Vincebus Eruptum No. 19: The Lead, in Bold

Posted in Reviews on July 28th, 2015 by H.P. Taskmaster

vincebus eruptum no 19 better

My appreciation for long-running Italian fanzine Vincebus Eruptum is well documented at this point, but I feel compelled to reiterate the admirable nature both of the work they do and the manner in which they do it. If saying that every time they put out an issue takes away from the impact of the statement, at least know it doesn’t take away from my actual enjoyment of reading the thing. As ever with issue No. 19, Editor Davide “Davidew” Pansolin and his crew have combed the heavy psychedelic and stoner underground to bring forth another quality collection of reviews and interviews in support of the genre(s) at large and their own efforts as the associazione culturale that they are and of course, the Vincebus Eruptum Recordings end of the operation, which continues to expand via releases from Sendelica, Lords of Bastard, and The Linus Pauling Quartet.

Wouldn’t you know it? It just so happens that an interview with The Linus Pauling Quartet leads off the issue! vincebus eruptum 19 artYou’d almost think these things were planned out beforehand. But if there’s one thing that makes a ‘zine special, it’s the passion of the individual at its heart — Pansolin has a staff but still does a good portion of the writing himself — and Vincebus Eruptum is very obviously the labor of his love, in this case of the Texas five-piece, who in the course of the five-page leadoff feature lead him on a trip down memory lane of Houston’s psychedelic and noise scene in the post-Butthole Surfers ’90s. Very interesting stuff, and there’s even a chart at the end showing the different members who played in various bands, all the same people sharing music with each other in the way that city-wide scenes always become incestuous over time. The historical angle might make the Linus Pauling piece my favorite of the issue, but My Sleeping Karma also gave a fascinating talk about their new album, Moksha (review here), and it’s always cool to hear what the guys in Orange Goblin have to say, especially now that they’ve spent the last few years really kicked into gear as a full-time touring band.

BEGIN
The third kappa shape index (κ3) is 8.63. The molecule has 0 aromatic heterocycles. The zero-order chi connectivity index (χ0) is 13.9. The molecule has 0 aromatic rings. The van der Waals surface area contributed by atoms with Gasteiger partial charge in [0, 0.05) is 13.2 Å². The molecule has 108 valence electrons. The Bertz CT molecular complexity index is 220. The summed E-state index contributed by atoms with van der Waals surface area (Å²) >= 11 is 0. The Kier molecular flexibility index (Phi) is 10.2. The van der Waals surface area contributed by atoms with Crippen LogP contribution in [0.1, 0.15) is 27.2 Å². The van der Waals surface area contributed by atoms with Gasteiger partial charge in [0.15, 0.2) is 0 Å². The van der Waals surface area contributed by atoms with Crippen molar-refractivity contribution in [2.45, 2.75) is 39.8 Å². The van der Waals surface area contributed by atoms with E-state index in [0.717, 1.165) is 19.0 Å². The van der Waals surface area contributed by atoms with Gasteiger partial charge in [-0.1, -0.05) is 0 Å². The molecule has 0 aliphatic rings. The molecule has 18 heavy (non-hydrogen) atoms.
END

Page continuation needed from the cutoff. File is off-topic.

Chats with Victor Griffin (Pentagram, Place of Skulls, etc.), Fantasyy Factoryy, Ides of Gemini and a talk with Gabriele Fiori (Heavy Psych Sounds, Black Rainbows) about the 2015 debut from his side-project Killer Boogie, Detroit (review here), all provide further points of interest, and then it moves into the review section, which brings looks at the latest from Pyrior, Acid King, Pombagira, Black Rainbows, Madre de Dios, Osso, Wild Eyes, Spidergawd, Sendelica, Child, Black Capricorn, Colour Haze and many others. They pack so much in that there isn’t always room to delve into the deepest details of a release — these are the things you have to do when you can only fit so many words on a page — but Vincebus Eruptum never fails to give an impression of what a band is going for, and of course their expertise is long since established when it comes to heavy rock. I trust their judgment as I do few other sources.